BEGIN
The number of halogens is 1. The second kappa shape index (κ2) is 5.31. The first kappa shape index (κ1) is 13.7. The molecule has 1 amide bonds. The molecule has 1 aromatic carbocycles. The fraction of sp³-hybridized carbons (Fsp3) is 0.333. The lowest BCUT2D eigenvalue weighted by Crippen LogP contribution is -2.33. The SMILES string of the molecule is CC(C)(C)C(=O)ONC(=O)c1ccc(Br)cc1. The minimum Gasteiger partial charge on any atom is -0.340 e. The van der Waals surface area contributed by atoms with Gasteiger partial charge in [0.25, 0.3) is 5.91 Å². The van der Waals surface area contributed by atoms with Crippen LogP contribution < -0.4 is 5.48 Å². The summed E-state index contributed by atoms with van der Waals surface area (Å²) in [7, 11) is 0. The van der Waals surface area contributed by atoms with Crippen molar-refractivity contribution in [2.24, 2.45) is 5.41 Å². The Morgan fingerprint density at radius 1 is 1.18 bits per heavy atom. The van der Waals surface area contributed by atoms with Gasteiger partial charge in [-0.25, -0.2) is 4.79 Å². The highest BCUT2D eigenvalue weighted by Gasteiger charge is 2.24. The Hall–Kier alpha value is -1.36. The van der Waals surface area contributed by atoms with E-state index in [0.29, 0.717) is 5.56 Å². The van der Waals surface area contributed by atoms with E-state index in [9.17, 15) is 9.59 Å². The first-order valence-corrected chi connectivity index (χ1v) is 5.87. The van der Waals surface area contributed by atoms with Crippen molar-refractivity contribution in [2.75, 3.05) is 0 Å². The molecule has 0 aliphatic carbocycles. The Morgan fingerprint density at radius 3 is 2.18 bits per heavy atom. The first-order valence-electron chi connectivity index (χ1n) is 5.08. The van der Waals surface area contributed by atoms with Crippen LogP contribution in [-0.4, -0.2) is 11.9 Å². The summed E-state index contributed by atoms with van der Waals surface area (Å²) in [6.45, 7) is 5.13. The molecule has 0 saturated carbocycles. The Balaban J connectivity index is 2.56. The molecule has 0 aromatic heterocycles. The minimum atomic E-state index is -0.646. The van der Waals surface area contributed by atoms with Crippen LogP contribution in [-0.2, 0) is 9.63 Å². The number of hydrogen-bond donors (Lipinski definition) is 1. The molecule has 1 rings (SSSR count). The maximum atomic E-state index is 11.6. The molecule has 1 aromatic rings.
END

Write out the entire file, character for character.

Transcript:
The number of halogens is 1. The second kappa shape index (κ2) is 5.31. The first kappa shape index (κ1) is 13.7. The molecule has 1 amide bonds. The molecule has 1 aromatic carbocycles. The fraction of sp³-hybridized carbons (Fsp3) is 0.333. The lowest BCUT2D eigenvalue weighted by Crippen LogP contribution is -2.33. The SMILES string of the molecule is CC(C)(C)C(=O)ONC(=O)c1ccc(Br)cc1. The minimum Gasteiger partial charge on any atom is -0.340 e. The van der Waals surface area contributed by atoms with Gasteiger partial charge in [0.25, 0.3) is 5.91 Å². The van der Waals surface area contributed by atoms with Crippen LogP contribution < -0.4 is 5.48 Å². The summed E-state index contributed by atoms with van der Waals surface area (Å²) in [7, 11) is 0. The van der Waals surface area contributed by atoms with Crippen molar-refractivity contribution in [2.24, 2.45) is 5.41 Å². The Morgan fingerprint density at radius 1 is 1.18 bits per heavy atom. The van der Waals surface area contributed by atoms with Gasteiger partial charge in [-0.25, -0.2) is 4.79 Å². The highest BCUT2D eigenvalue weighted by Gasteiger charge is 2.24. The Hall–Kier alpha value is -1.36. The van der Waals surface area contributed by atoms with E-state index in [0.29, 0.717) is 5.56 Å². The van der Waals surface area contributed by atoms with E-state index in [9.17, 15) is 9.59 Å². The first-order valence-corrected chi connectivity index (χ1v) is 5.87. The van der Waals surface area contributed by atoms with Crippen molar-refractivity contribution in [2.75, 3.05) is 0 Å². The molecule has 0 aliphatic carbocycles. The Morgan fingerprint density at radius 3 is 2.18 bits per heavy atom. The first-order valence-electron chi connectivity index (χ1n) is 5.08. The van der Waals surface area contributed by atoms with Crippen LogP contribution in [-0.4, -0.2) is 11.9 Å². The summed E-state index contributed by atoms with van der Waals surface area (Å²) in [6.45, 7) is 5.13. The molecule has 0 saturated carbocycles. The Balaban J connectivity index is 2.56. The molecule has 0 aromatic heterocycles. The minimum atomic E-state index is -0.646. The van der Waals surface area contributed by atoms with Crippen LogP contribution in [-0.2, 0) is 9.63 Å². The number of hydrogen-bond donors (Lipinski definition) is 1. The molecule has 1 rings (SSSR count). The maximum atomic E-state index is 11.6. The molecule has 1 aromatic rings.